ISSN 2149-3235 | E-ISSN 2149-3057
Original Article
Sex differences in the use of healthcare services among US adults with and without a cancer diagnosis
1 Howard University College of Medicine and Cancer Center, Washington DC, USA 20060  
2 The University of Texas at Austin Dell Medical School, Austin, TX, USA  
Turk J Urol 2018; 44: 298-302
DOI: 10.5152/tud.2018.71205
Key Words: Cancer prevention; compliance; healthcare utilization; health promotion; men.
Abstract

 

Objective: Cancer imposes higher burden on men. Sex differences in healthcare utilization may contribute to this problem. We compared healthcare utilization among adults with and without a history of cancer as measured by having at least one physician visit within the previous 12 months.


Material and methods: We analyzed data from 7,229 responders (weighted population size=211,722,892) enrolled in the 2007 Health Information and National Trends Survey (HINTS), a nationally representative sample of non-institutionalized adults in the United States. We used survey weights in all analyses and variance estimation procedures to account for the complex survey design and used logistic regression models to calculate odds ratios (ORs) and 95% confidence intervals (CIs).


Results: Study participants consisted of 2808 (48.6%) males and 4421 (51.4%) females. Overall, men were less likely to have seen a physician within the previous 12 months (OR=0.39; 95% CI: 0.31-0.48) regardless of their cancer status. Cancer survivors were more likely to visit a physician within the previous 12 months (OR=2.01; 95% CI: 1.28-3.19) regardless of sex. When stratified by personal history of cancer, men without a history of cancer were less likely to visit a physician (OR=0.38; 95% CI: 0.30-0.47) whereas men with a history of cancer were as likely to have seen a physician in the previous 12 months as women with similar cancer status (OR=1.24; 95% CI: 0.44-3.45).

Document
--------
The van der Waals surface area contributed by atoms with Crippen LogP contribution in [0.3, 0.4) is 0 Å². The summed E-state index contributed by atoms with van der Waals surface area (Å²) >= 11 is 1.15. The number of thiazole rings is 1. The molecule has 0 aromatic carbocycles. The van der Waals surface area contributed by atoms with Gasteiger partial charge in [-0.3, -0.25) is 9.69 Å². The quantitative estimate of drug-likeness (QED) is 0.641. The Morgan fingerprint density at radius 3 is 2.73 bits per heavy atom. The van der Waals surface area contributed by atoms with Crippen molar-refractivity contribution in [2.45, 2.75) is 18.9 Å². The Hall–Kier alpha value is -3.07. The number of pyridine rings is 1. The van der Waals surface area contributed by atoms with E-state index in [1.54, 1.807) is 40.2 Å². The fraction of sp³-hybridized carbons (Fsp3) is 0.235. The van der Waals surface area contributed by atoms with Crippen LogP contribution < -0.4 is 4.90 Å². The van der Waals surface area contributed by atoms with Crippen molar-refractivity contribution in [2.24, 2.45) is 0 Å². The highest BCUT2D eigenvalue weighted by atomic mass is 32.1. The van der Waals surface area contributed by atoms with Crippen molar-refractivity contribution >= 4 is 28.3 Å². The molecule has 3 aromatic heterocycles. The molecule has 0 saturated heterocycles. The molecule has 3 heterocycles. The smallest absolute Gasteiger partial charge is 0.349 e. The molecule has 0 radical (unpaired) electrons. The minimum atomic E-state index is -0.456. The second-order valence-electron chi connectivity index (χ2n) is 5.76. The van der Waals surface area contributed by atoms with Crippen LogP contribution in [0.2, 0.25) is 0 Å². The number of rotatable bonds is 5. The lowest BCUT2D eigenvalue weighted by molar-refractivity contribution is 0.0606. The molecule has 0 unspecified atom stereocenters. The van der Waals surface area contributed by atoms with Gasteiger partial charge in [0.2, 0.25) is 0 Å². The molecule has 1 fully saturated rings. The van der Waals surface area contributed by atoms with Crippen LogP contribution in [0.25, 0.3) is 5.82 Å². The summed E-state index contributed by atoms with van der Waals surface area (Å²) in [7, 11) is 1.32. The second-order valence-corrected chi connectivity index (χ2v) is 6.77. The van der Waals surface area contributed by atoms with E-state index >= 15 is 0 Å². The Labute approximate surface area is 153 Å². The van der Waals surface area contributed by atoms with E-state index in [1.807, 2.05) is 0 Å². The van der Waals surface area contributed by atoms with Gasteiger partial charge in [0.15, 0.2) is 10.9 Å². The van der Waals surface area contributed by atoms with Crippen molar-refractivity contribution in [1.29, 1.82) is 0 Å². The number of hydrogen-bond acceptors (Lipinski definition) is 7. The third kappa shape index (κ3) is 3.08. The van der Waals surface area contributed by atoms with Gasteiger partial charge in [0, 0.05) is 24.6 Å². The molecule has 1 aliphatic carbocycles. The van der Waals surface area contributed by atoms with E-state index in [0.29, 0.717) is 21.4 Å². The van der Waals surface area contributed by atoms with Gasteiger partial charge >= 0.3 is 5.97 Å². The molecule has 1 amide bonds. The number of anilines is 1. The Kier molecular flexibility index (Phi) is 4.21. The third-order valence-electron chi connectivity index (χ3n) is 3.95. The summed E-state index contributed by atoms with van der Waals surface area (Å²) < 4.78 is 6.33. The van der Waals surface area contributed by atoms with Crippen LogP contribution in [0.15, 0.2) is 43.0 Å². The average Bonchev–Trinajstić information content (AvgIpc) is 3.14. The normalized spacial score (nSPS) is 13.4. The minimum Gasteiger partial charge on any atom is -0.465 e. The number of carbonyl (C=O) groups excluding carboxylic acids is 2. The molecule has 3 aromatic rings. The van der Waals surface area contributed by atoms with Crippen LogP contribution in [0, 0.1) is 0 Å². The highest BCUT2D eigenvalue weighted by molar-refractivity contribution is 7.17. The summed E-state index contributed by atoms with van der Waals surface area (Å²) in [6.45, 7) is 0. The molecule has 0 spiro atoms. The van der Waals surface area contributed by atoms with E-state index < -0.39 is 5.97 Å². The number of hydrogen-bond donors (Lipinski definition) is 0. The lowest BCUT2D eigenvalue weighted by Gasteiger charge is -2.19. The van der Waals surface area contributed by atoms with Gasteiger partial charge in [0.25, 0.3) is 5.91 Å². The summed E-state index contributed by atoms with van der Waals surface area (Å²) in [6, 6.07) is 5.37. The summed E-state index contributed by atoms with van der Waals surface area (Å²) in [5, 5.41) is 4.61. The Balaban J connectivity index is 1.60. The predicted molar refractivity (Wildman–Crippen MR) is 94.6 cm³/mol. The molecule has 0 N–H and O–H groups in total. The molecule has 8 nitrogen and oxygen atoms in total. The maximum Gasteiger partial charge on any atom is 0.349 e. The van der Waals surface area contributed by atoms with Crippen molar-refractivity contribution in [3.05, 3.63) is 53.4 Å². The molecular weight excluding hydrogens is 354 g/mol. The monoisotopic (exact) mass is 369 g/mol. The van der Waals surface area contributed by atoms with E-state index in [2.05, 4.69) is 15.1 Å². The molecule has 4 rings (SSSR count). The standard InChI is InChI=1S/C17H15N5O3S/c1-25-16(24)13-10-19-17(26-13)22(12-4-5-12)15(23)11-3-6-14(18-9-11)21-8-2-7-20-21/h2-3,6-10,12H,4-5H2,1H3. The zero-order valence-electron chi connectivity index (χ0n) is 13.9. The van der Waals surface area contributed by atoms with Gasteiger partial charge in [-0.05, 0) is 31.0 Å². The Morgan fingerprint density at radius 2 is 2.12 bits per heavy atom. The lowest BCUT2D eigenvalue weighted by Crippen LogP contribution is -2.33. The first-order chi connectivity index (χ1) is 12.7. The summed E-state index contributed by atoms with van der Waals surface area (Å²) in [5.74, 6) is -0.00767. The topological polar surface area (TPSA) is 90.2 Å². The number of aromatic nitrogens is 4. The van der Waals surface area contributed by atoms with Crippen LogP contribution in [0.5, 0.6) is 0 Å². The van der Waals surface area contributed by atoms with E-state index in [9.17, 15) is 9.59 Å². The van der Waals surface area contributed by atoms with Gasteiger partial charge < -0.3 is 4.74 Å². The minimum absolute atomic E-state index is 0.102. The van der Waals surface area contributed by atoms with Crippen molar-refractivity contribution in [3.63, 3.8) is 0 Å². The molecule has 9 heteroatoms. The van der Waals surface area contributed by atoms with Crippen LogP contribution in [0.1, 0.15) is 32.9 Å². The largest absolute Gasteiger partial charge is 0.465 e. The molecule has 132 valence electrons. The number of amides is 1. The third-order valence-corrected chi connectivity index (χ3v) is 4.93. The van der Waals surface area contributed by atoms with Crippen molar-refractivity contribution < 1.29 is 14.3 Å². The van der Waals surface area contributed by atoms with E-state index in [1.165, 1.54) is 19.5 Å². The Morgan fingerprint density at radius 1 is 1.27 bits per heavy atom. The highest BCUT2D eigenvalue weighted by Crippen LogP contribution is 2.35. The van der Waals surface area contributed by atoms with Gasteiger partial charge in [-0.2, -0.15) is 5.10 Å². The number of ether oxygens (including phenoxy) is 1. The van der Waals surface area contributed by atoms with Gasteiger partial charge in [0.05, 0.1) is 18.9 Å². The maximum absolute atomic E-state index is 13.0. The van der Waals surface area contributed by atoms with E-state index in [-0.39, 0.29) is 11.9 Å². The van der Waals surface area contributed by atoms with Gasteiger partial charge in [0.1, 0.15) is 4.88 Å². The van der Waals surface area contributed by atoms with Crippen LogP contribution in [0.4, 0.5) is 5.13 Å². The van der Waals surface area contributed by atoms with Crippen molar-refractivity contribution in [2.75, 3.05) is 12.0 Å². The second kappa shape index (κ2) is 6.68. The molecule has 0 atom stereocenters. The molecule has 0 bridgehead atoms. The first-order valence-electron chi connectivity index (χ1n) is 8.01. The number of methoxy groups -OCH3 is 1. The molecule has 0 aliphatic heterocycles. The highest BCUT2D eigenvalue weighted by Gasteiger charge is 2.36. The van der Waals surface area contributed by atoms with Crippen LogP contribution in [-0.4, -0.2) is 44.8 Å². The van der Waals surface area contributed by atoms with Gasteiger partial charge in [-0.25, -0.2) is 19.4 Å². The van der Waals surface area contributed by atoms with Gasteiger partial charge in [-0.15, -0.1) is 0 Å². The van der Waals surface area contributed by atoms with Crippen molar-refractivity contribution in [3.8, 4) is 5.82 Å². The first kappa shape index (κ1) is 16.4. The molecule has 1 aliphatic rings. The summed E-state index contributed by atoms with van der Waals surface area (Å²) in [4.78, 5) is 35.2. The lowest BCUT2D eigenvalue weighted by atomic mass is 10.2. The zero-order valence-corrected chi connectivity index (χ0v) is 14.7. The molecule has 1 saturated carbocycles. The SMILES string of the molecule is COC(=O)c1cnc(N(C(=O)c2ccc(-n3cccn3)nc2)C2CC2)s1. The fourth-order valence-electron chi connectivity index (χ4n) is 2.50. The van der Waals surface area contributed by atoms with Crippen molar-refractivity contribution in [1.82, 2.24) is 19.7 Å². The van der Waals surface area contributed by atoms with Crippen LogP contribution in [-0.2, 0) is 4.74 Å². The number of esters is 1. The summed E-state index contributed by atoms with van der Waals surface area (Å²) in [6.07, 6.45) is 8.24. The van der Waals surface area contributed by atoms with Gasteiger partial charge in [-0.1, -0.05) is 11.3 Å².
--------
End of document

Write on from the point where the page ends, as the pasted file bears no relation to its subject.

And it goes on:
Conclusion: Men increase their healthcare utilization to that of women only after they receive diagnosis of cancer. Targeted interventions to promote utilization of preventive care services by men are needed to reduce the burden of chronic illnesses including cancer among men.


Cite this article as: Burnside C, Hudson T, Williams C, Lawson W, Laiyemo AO. Sex differences in the use of healthcare services among US adults with and without a cancer diagnosis. Turk J Urol 2018; 44: 298-302.

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